J&J CAR-T partner Legend's new CEO under 'residential surveillance' after Chinese customs raid

Two law enforcement vehicles with lights on at night
Fangliang “Frank” Zhang, Ph.D., chairman of Chinese CDMO Genscript and recently appointed CEO of Legend Biotech, has been put under “residential surveillance” by Chinese law enforcement. (welcomia/iStock/Getty Images Plus)(welcomia / iStock / Getty Images Plus)

Friday morning, Chinese CDMO Genscript Biotech, parent company of Johnson & Johnson’s CAR-T partner Legend Biotech, put out a mysterious note on the Hong Kong Exchange, halting trading of its shares pending release of inside information. Now, we know the serious nature of the news it was preparing.

Monday, Genscript and newly Nasdaq-listed Legend dropped the bombshell that Fangliang “Frank” Zhang, Ph.D., chairman of Genscript and recently appointed CEO of Legend, has been put by China law enforcement under “residential surveillance,” a form of detention that restricts a suspect’s freedom for up to six months.

The custodial measure came after China’s Customs Anti-Smuggling Department raided Genscript’s businesses in the cities of Nanjing and Zhenjiang, including Legend’s office, the companies said. The inspections, according to Legend, were related to “suspected violations of import and export regulations” under Chinese laws.

Officials questioned several Legend staffers previously employed by Genscript, though Legend said it “has not experienced any operational disruptions” and that it “remains focused on conducting its business in the normal course.” Meanwhile, four Genscript employees were detained (PDF) for questioning.

It’s not immediately clear why Zhang himself is under surveillance—whether as a board member or executive of Genscript or any of its subsidiaries, including Legend, Genscript said.

Zhang, who has been Genscript’s chair since 2015, took the reins at Legend from ex-CEO Yuan Xu just last month. He was previously also Genscript’s CEO. Now, his Legend CEO role will be filled on an interim basis by Chief Financial Officer Ying Huang, who joined Legend in 2019 and helped orchestrate its $424 million Nasdaq IPO this summer. Before Legend, he headed up biotech equity research at Bank of America Merrill Lynch.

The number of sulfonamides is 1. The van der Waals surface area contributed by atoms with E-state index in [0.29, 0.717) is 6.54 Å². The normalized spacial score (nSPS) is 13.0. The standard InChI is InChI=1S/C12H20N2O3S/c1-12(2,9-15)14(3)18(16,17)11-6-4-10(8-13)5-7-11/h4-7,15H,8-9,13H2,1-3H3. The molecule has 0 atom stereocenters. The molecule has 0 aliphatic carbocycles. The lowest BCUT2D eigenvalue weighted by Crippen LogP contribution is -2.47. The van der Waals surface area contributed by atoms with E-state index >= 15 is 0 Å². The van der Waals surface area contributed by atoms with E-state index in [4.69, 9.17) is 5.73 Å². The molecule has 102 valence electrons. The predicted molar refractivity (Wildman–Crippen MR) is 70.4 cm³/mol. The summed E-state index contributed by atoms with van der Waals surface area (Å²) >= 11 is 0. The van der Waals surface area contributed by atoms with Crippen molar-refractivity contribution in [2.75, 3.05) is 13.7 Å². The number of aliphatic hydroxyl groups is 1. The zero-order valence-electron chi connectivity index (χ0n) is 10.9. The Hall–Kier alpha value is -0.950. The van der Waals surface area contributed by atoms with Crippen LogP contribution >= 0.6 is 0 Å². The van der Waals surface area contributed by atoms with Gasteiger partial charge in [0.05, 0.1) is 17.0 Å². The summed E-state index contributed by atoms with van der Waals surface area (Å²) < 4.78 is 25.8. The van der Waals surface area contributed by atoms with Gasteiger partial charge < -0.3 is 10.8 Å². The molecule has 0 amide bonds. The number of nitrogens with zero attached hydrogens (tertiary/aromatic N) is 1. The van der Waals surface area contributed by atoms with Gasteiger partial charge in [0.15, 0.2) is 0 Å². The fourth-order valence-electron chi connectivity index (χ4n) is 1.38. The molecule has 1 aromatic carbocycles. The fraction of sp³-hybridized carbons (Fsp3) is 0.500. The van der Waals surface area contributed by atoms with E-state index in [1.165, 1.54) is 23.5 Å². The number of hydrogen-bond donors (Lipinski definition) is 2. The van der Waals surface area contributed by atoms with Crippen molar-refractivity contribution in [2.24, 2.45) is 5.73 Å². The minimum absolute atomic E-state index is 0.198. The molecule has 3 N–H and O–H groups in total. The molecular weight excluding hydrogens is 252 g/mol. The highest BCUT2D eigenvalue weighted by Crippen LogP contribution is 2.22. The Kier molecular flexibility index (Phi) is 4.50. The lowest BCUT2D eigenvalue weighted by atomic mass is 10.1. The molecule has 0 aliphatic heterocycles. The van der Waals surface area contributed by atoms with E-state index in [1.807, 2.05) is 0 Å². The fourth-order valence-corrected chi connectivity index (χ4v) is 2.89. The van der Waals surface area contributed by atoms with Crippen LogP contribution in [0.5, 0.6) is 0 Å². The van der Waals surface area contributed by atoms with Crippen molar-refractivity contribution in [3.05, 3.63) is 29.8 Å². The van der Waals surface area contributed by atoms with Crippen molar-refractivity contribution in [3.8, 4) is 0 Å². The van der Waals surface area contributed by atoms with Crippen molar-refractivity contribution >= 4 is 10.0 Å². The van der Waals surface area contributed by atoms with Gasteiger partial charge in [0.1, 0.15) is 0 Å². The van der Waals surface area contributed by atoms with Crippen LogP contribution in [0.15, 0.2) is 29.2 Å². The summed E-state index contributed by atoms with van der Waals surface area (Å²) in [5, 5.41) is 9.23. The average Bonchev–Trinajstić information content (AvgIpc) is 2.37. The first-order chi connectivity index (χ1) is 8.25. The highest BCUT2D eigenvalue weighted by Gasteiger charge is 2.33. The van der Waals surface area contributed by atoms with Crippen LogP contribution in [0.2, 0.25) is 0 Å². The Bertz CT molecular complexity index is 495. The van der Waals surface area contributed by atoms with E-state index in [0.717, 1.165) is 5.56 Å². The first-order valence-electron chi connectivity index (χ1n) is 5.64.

“As we await clarity from the authority, Legend Biotech remains focused on our path forward with upcoming regulatory and data milestones for cilta-cel and IND application for LB1901 being assessed in T-cell lymphoma, in addition to our internal pipeline. I am committed to ensuring that our company remains focused during this important time,” Huang said in a Monday statement.

Johnson & Johnson, in a statement, also said: “As it relates to cilta-cel, our focus is the ongoing global clinical development and advancing this novel BCMA CAR-T therapy towards future data and regulatory milestones.”

RELATED: Genscript chief, the majority shareholder of Legend, becomes China biotech’s new CEO

Legend is most famous for its collaboration with J&J, which put down $350 million upfront to license the Chinese biotech’s anti-BCMA CAR-T therapy ciltacabtagene autoleucel (cilta-cel), also known as JNJ-4528, or LCAR-B38M. The drug won an FDA breakthrough therapy designation in relapsed or refractory multiple myeloma last year, and the pair has said they expect to file it for FDA approval by year-end.

No official documents have been provided on potential charges, but Genscript’s key business in gene and cell therapy may offer a clue, in the context of newly enacted rules.

China very tightly regulates exports of human genetic resources. It also bans the import of most plasma products. Last June, China passed a new regulation further tightening the grip on collection and use of human genetic resources, including blood samples that can read out DNA.

The new law formalizes some restrictions that have been in place since 1998. Foreign individuals and organizations are not allowed to collect or store China’s human genetic resources within the country. Instead, they must work with Chinese partners and obtain government approval to use such material for scientific research.

As it took effect last July, unauthorized collections of such materials can face fines of up to 10 million yuan ($1.4 million). Individuals and entities violating the law could be permanently blacklisted from the field.

In 2018, Chinese authorities named several companies that had broken the 1998 version of the law about sharing biomaterials without approval. AstraZeneca and WuXi AppTec were among those dinged at the time.

Genscript’s business encompasses gene synthesis as well as gene and cell therapy discovery and development services, among others. In 2019, the company recorded revenue of about $273.4 million, up 18.4% year over year.